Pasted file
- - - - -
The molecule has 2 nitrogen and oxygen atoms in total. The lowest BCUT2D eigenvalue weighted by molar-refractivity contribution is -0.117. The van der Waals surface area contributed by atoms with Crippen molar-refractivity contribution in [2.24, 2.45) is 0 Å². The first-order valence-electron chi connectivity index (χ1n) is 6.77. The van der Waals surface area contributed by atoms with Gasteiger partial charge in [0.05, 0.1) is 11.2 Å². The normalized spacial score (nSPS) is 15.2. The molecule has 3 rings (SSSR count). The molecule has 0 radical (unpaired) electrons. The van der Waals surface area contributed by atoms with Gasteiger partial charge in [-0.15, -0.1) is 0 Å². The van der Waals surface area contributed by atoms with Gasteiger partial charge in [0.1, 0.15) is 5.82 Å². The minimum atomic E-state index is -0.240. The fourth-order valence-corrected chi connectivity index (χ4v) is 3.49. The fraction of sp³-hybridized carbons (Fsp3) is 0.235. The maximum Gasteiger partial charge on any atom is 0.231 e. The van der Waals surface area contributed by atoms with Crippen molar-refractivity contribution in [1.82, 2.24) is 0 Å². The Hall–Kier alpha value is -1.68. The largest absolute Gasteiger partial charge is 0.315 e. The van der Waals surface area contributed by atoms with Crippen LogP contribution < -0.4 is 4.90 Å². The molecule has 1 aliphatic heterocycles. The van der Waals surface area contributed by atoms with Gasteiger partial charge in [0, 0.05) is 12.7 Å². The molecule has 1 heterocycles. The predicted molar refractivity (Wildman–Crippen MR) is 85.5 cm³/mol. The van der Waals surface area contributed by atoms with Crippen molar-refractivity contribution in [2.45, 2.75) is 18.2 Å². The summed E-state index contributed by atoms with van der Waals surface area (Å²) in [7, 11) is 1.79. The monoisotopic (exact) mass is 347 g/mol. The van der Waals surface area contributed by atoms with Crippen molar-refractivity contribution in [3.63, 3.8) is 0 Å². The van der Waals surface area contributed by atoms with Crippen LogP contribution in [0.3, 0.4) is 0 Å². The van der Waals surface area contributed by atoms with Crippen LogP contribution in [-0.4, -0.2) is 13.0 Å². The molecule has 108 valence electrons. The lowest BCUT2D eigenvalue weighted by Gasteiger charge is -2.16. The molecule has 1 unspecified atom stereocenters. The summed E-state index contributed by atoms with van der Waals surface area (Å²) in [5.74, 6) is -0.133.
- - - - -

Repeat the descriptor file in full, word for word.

The molecule has 2 nitrogen and oxygen atoms in total. The lowest BCUT2D eigenvalue weighted by molar-refractivity contribution is -0.117. The van der Waals surface area contributed by atoms with Crippen molar-refractivity contribution in [2.24, 2.45) is 0 Å². The first-order valence-electron chi connectivity index (χ1n) is 6.77. The van der Waals surface area contributed by atoms with Gasteiger partial charge in [0.05, 0.1) is 11.2 Å². The normalized spacial score (nSPS) is 15.2. The molecule has 3 rings (SSSR count). The molecule has 0 radical (unpaired) electrons. The van der Waals surface area contributed by atoms with Gasteiger partial charge in [-0.15, -0.1) is 0 Å². The van der Waals surface area contributed by atoms with Gasteiger partial charge in [0.1, 0.15) is 5.82 Å². The minimum atomic E-state index is -0.240. The fourth-order valence-corrected chi connectivity index (χ4v) is 3.49. The fraction of sp³-hybridized carbons (Fsp3) is 0.235. The maximum Gasteiger partial charge on any atom is 0.231 e. The van der Waals surface area contributed by atoms with Crippen molar-refractivity contribution in [1.82, 2.24) is 0 Å². The Hall–Kier alpha value is -1.68. The largest absolute Gasteiger partial charge is 0.315 e. The van der Waals surface area contributed by atoms with Crippen LogP contribution < -0.4 is 4.90 Å². The molecule has 1 aliphatic heterocycles. The van der Waals surface area contributed by atoms with Gasteiger partial charge in [0, 0.05) is 12.7 Å². The molecule has 1 heterocycles. The predicted molar refractivity (Wildman–Crippen MR) is 85.5 cm³/mol. The van der Waals surface area contributed by atoms with Crippen molar-refractivity contribution in [2.45, 2.75) is 18.2 Å². The summed E-state index contributed by atoms with van der Waals surface area (Å²) in [7, 11) is 1.79. The monoisotopic (exact) mass is 347 g/mol. The van der Waals surface area contributed by atoms with Crippen molar-refractivity contribution in [3.63, 3.8) is 0 Å². The van der Waals surface area contributed by atoms with Crippen LogP contribution in [0.3, 0.4) is 0 Å². The van der Waals surface area contributed by atoms with Crippen LogP contribution in [-0.4, -0.2) is 13.0 Å². The molecule has 108 valence electrons. The lowest BCUT2D eigenvalue weighted by Gasteiger charge is -2.16. The molecule has 1 unspecified atom stereocenters. The summed E-state index contributed by atoms with van der Waals surface area (Å²) in [5.74, 6) is -0.133.